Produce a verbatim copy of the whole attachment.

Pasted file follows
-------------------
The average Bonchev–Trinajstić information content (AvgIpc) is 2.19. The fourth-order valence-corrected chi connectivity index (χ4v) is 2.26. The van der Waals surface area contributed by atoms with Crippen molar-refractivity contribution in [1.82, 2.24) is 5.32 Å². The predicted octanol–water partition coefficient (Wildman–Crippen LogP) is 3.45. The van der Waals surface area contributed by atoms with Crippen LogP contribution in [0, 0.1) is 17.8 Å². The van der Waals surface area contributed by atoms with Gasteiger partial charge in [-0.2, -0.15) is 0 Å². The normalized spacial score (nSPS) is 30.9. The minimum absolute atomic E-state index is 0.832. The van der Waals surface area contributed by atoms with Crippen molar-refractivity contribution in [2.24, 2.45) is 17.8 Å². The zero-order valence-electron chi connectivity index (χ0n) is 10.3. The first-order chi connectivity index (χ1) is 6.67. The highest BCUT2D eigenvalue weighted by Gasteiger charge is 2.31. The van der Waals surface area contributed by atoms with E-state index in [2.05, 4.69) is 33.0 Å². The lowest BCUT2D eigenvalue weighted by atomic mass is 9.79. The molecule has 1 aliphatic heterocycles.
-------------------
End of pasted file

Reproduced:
The average Bonchev–Trinajstić information content (AvgIpc) is 2.19. The fourth-order valence-corrected chi connectivity index (χ4v) is 2.26. The van der Waals surface area contributed by atoms with Crippen molar-refractivity contribution in [1.82, 2.24) is 5.32 Å². The predicted octanol–water partition coefficient (Wildman–Crippen LogP) is 3.45. The van der Waals surface area contributed by atoms with Crippen LogP contribution in [0, 0.1) is 17.8 Å². The van der Waals surface area contributed by atoms with Gasteiger partial charge in [-0.2, -0.15) is 0 Å². The normalized spacial score (nSPS) is 30.9. The minimum absolute atomic E-state index is 0.832. The van der Waals surface area contributed by atoms with Crippen molar-refractivity contribution in [2.24, 2.45) is 17.8 Å². The zero-order valence-electron chi connectivity index (χ0n) is 10.3. The first-order chi connectivity index (χ1) is 6.67. The highest BCUT2D eigenvalue weighted by Gasteiger charge is 2.31. The van der Waals surface area contributed by atoms with E-state index in [2.05, 4.69) is 33.0 Å². The lowest BCUT2D eigenvalue weighted by atomic mass is 9.79. The molecule has 1 aliphatic heterocycles.